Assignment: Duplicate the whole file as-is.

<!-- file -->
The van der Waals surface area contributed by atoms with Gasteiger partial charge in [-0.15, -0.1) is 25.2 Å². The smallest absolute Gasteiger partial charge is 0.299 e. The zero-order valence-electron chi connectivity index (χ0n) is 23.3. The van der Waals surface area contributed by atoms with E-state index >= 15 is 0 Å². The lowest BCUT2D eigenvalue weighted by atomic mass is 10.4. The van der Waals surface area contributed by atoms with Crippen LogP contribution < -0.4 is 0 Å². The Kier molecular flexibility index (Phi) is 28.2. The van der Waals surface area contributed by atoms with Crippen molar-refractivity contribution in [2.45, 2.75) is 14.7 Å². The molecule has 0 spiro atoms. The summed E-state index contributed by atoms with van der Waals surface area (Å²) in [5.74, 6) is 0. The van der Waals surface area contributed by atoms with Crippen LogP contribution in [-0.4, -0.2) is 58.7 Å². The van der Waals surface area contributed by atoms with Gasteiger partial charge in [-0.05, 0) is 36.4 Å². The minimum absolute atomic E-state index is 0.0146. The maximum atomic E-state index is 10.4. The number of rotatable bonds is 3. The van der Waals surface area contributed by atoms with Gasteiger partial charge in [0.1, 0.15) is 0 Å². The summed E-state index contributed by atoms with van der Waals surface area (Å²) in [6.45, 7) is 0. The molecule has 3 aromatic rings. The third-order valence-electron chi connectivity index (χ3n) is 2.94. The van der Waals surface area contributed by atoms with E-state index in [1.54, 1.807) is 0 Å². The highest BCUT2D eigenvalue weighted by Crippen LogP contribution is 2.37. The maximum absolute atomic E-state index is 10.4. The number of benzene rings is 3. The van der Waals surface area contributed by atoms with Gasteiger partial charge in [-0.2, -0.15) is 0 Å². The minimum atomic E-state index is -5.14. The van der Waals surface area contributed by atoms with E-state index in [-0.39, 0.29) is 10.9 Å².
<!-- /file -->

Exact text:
The van der Waals surface area contributed by atoms with Gasteiger partial charge in [-0.15, -0.1) is 25.2 Å². The smallest absolute Gasteiger partial charge is 0.299 e. The zero-order valence-electron chi connectivity index (χ0n) is 23.3. The van der Waals surface area contributed by atoms with E-state index >= 15 is 0 Å². The lowest BCUT2D eigenvalue weighted by atomic mass is 10.4. The van der Waals surface area contributed by atoms with Crippen LogP contribution < -0.4 is 0 Å². The Kier molecular flexibility index (Phi) is 28.2. The van der Waals surface area contributed by atoms with Crippen molar-refractivity contribution in [2.45, 2.75) is 14.7 Å². The molecule has 0 spiro atoms. The summed E-state index contributed by atoms with van der Waals surface area (Å²) in [5.74, 6) is 0. The van der Waals surface area contributed by atoms with Crippen LogP contribution in [-0.4, -0.2) is 58.7 Å². The van der Waals surface area contributed by atoms with Gasteiger partial charge in [-0.05, 0) is 36.4 Å². The minimum absolute atomic E-state index is 0.0146. The maximum atomic E-state index is 10.4. The number of rotatable bonds is 3. The van der Waals surface area contributed by atoms with Gasteiger partial charge in [0.1, 0.15) is 0 Å². The summed E-state index contributed by atoms with van der Waals surface area (Å²) in [6.45, 7) is 0. The molecule has 3 aromatic rings. The third-order valence-electron chi connectivity index (χ3n) is 2.94. The van der Waals surface area contributed by atoms with E-state index in [1.54, 1.807) is 0 Å². The highest BCUT2D eigenvalue weighted by Crippen LogP contribution is 2.37. The maximum absolute atomic E-state index is 10.4. The number of benzene rings is 3. The van der Waals surface area contributed by atoms with Gasteiger partial charge in [-0.2, -0.15) is 0 Å². The minimum atomic E-state index is -5.14. The van der Waals surface area contributed by atoms with E-state index in [-0.39, 0.29) is 10.9 Å².